Free and Reduced-Price Meals : Category of students whose applicatons meet the U.S. Department of Agriculture's family size and income guidelines to qualify them for school lunch and/or breakfast at no or low cost.
(1) A large parcel of land devoted to raising crops. (2) Land used for producing dairy products (dairy farm) or raising certain fish or animals, such as a lobster farm, oyster farm, etc. (3) A geographical area in which a real estate salesperson concentrates his or her business efforts (farms).
cultivate by growing, often involving improvements by means of agricultural techniques; "The Bordeaux region produces great red wines"; "They produce good ham in Parma"; "We grow wheat here"; "We raise hogs here"
As defined for purposes of the Census of Agriculture since 1978, a farm is any place that has, or has the potential to produce, $1,000 or more in annual gross sales of farm products. According to the 1992 Census of Agriculture, there are about 1.925 million farms in the United States. This number includes all farm sizes and ownership structures, including corporate farms, partnerships, and family farms.
Ferm, firma (Latin), feorme (Saxon) = food rent] A fixed sum, usually paid annually, for the right to collect all revenues from land; in effect, rent. Lords may farm land to vassals, receiving a fixed annual rent in place of the normal feudal obligation. Many sheriffs farm out their shires, contracting in advance to pay a fixed annual sum to the crown, thus obtaining the right to collect any additional royal revenues for their own profit. (MEDIEV-L. Medieval Terms) A fixed annual payment, a lease. (Waugh, Scott. England in the Reign of Edward III, 238) A fixed annual payment. The "borough farm" or "fee-farm" (firma burgi) was the basic lump sum from a town which had to be paid into the Exchequer each year either by the sheriff of the county or by the town's own officials. (Reynolds, Susan. An Introduction to the History of English Medieval Towns, 198) Related terms: Demesne, Royal / Ferm / Farm, Sheriff's / Fee-Farm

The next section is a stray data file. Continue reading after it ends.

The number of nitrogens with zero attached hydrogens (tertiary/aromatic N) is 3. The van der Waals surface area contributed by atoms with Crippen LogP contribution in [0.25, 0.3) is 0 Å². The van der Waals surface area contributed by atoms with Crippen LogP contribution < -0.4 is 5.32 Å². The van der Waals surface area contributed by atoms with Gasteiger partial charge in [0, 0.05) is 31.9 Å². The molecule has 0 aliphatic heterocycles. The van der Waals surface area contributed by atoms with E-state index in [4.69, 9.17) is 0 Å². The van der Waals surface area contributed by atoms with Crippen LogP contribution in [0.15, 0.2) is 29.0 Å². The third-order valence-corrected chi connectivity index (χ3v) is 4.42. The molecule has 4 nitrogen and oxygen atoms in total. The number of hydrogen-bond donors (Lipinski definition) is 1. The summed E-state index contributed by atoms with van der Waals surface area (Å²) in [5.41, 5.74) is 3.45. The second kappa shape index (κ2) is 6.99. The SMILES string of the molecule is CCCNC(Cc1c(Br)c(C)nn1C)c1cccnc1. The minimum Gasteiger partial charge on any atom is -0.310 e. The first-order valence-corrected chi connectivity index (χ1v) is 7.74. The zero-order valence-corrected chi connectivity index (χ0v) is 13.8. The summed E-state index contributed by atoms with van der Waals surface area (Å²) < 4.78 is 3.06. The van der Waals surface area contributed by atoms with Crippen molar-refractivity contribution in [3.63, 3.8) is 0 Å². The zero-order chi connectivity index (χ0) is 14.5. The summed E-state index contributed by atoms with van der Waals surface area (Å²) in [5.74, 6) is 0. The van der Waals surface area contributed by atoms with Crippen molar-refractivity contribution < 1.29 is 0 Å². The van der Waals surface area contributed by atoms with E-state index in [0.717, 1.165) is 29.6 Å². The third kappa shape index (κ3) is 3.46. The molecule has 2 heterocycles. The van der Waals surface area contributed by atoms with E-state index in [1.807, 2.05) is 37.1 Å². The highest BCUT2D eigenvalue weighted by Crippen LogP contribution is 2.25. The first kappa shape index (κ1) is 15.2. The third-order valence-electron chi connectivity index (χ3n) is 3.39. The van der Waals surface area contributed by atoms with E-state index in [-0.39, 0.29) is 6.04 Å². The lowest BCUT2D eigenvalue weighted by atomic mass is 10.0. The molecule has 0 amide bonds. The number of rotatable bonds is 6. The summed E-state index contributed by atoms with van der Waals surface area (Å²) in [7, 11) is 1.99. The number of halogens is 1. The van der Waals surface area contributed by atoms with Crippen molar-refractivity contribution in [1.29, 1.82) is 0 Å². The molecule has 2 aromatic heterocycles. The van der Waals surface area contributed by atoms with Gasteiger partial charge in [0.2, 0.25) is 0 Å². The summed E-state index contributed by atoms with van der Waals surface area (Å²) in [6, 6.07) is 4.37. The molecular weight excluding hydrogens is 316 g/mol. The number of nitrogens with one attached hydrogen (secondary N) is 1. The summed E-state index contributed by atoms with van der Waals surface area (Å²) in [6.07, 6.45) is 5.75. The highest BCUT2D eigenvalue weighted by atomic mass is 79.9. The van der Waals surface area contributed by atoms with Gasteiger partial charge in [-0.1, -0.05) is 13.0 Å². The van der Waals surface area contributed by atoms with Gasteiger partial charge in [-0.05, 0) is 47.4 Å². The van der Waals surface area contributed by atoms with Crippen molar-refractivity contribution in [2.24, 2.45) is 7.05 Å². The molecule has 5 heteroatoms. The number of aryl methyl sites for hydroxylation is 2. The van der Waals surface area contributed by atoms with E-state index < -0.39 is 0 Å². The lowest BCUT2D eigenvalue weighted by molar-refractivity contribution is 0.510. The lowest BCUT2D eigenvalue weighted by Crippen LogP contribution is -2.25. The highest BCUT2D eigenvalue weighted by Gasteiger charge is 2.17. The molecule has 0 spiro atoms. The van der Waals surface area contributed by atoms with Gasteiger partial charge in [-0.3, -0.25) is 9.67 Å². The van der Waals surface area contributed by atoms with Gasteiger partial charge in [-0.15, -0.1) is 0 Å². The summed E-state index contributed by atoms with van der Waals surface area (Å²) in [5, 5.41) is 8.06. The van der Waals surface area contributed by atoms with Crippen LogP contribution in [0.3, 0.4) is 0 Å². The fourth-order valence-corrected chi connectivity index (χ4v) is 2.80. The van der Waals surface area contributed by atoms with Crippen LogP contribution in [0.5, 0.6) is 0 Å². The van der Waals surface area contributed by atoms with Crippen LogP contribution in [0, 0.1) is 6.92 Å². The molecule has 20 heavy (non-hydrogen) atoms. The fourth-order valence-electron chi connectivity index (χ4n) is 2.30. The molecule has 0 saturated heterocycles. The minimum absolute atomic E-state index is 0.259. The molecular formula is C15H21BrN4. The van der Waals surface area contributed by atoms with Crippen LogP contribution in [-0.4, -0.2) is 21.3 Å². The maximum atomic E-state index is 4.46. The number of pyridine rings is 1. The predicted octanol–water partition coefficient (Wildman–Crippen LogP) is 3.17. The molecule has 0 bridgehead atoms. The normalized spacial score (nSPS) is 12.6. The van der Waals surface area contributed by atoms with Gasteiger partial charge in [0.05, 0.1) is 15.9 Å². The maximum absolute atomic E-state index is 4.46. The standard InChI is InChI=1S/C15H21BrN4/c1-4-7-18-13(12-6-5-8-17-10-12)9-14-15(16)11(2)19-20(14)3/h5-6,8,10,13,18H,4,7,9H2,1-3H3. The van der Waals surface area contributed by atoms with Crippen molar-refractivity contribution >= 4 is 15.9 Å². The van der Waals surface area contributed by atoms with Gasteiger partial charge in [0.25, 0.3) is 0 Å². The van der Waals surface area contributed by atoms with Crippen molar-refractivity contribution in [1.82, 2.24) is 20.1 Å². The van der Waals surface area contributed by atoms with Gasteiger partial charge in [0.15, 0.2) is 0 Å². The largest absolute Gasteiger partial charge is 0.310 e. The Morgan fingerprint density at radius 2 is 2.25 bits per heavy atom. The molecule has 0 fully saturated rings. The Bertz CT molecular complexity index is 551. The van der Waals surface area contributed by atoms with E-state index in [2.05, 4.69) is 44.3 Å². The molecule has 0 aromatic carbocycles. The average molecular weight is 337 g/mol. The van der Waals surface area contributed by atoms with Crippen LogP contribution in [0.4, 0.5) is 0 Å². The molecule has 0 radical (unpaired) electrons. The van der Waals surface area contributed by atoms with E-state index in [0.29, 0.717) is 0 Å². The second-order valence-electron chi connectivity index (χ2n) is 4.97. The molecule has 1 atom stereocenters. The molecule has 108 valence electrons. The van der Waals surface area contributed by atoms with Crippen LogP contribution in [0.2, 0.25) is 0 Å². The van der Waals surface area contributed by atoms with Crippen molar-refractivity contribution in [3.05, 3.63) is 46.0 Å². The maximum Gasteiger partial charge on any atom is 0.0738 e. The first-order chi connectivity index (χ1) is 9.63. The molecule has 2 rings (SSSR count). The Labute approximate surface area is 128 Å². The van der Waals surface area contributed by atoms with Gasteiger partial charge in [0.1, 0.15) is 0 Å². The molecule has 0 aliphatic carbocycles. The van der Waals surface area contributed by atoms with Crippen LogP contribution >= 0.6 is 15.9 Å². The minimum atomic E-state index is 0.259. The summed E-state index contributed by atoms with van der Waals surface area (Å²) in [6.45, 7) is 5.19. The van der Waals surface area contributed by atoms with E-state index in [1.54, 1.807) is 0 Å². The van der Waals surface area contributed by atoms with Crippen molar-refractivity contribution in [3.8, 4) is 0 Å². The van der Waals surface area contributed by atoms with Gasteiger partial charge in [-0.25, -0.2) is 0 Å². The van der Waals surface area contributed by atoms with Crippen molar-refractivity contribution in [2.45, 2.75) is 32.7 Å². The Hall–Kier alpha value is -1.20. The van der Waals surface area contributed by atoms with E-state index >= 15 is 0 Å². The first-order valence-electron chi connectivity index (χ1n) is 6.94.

Insurance - Farm Insurance works like home insurance in that it covers both your residence and personal property. However, Farm Insurance also covers farming operations, buildings, equipment, livestock and farm liability. Again, coverage may vary according to your needs and risks.
The act of killing MOBs or gathering resources repeatedly, usually in a small area, for the purpose of collecting the maximum amount of materials, items, and/or cash in the least amount of time possible.
an online retailer and wholesaler of gourmet loose leaf tea and have many varieties of Green tea, Black tea, Oolong tea, White tea, Herbal tea and tea accessories such as teasets, teapots and much more
A farm includes stock, dairy, poultry, fish, fruit, and truck farms, plantations, ranches, ranges, orchards and plant nursery. This includes growing, feeding, protecting, tending, etc., the product of the farm, not just the harvesting.
farm is a script to accelerate program builds that use "make". It works by sharing the workload of the build on several host systems. It requires modifications to the makefile so that the default rules use farm instead of calling gcc, g++, or other tools directly.
Generally a trade or business that produces farm income. Specific sections of the Internal Revenue Code (Code) more precisely define farming for the purposes of those particular sections. Many sections specifically exclude the production of timber from the definition of farming. Also see “Farm income.
A required structure under which hosts and their associated virtual machines are added to the VirtualCenter management server. VirtualCenter management server supports multiple farms. A host can be managed only under one farm.